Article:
This is admittedly a bit of a simplification, as the quality of education is greater in the United Kingdom than in Kenya, so it costs more. And allowing students from developing countries to go to rich countries to benefit from better higher education opportunities is a good thing. But should it be counted as aid? If so (as is currently the case), then it should be subject to the same aid effectiveness assessment as other forms of aid – and scholarships and imputed student costs fail on almost all measures. Since they require recipients to study in donor countries, it is 100% “tied aid” – aid that must be spent in the donor country. The level of developing country “ownership” is arguably nil, and as illustrated above it does not provide particularly good value for money.

Could aid for post-secondary education be better spent? Yes, if it were used to increase the capacity of higher education institutions in developing countries to deliver good quality courses and degrees. Such programmes exist, such as the Netherlands Initiative for Capacity Development in Higher Education. But unfortunately they are few and far between, and the sums involved are dwarfed by the billions spent each year on foreign students in donor countries.

•••

This is the second of three blog posts from the EFA Global Monitoring Report team turning the spotlight on education aid in the run-up to the 4th High Level Forum on Aid Effectiveness.

Beyond Busan 1: Will “new partnerships” with BRICs and the private sector help get all children into school?

Beyond Busan 2: Should imputed student costs and scholarships be counted as aid?

Beyond Busan 3: What kind of management, for which results?

 


This entry was posted in Aid, Basic education, Developing countries, Donors, Finance, Governance, Millennium Development Goals, Post-secondary education, Secondary school. Bookmark the permalink.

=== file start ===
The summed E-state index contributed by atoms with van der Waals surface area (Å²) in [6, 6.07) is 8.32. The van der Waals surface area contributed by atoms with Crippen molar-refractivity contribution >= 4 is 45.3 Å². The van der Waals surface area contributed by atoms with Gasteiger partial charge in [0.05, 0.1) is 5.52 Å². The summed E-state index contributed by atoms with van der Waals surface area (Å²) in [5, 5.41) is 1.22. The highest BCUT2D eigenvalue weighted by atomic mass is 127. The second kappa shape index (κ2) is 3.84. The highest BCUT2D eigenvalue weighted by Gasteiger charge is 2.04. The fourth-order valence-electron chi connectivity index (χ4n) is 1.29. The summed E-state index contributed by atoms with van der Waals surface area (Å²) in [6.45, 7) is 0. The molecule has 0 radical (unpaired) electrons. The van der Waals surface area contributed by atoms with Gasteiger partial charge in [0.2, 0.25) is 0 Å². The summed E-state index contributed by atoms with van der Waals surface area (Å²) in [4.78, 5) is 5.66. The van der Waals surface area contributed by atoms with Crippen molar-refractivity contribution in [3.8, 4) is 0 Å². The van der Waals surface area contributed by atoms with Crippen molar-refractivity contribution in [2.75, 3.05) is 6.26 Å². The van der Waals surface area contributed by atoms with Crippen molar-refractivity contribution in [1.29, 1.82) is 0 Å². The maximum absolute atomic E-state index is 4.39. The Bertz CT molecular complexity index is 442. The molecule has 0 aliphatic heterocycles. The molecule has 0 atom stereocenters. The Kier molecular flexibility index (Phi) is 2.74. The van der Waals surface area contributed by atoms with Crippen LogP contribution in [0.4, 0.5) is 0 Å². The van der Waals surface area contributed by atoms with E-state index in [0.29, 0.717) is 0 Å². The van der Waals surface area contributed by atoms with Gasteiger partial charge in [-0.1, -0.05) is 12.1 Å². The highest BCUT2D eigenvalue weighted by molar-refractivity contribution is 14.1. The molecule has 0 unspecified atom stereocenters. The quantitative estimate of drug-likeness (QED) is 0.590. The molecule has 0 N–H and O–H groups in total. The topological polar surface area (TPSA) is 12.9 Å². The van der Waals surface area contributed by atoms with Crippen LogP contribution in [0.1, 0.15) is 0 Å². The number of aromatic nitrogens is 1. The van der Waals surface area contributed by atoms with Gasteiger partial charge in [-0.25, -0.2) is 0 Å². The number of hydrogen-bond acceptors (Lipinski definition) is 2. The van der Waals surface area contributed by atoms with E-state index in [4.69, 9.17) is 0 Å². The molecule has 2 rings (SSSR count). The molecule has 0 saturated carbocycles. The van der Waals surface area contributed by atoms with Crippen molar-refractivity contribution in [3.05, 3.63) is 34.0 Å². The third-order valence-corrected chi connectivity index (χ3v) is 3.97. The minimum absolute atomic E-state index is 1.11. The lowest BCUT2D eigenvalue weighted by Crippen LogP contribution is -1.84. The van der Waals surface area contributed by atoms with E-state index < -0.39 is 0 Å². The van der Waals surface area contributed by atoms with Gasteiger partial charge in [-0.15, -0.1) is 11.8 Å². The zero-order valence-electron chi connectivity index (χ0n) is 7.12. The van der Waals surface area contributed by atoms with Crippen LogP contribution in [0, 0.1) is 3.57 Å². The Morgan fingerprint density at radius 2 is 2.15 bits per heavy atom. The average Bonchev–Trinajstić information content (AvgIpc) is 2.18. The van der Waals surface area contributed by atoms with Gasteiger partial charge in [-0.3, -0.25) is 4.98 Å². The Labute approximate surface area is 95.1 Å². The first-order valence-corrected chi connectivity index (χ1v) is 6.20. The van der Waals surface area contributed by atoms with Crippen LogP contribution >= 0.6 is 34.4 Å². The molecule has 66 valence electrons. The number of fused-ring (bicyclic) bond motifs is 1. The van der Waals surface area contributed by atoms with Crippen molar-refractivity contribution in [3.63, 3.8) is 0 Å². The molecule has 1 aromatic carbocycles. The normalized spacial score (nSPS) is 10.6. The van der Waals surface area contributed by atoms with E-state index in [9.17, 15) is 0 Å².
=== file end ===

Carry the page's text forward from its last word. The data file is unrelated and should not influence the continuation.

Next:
3 Responses to Beyond Busan 2: Should imputed student costs and scholarships be counted as aid?

  1. Pingback: Beyond Busan 3: What management, for which results? « World Education Blog

  2. Pingback: Beyond Busan 1: Will “new partnerships” with BRICs and the private sector help get all children into school? « World Education Blog

  3. Anna Haas says:

    Dear Elise, thank you for sharing these important – and worrying – insights. Another worrying sign is that Sweden has decided to increase its focus on scholarships for students from developing countries who want to study at universities in Sweden. The 2012 government bill includes an increase of such scholarships from SEK 30 million to SEK 50 million annually, implying a 67% increase. Considering the very high cost per student, it’s a mystery how the Swedish government can see this as good value for aid money.

    More broadly, one good thing with the value for money debate is that it triggers us to think where aid money for education can achieve the most. And to focus more on the costs of education! In the coming years, I hope the GMR and other fora will intensify its efforts on collecting and publishing better financing data. This would, among other things, make it easier to examine the cost effectiveness of different aid efforts. We need to move beyond answering the question ‘is aid to education working’? – often answered by donors and the GMR by highlighting different nice aid stories – to the much more interesting question of how more could be achieved with the aid funds that are already there.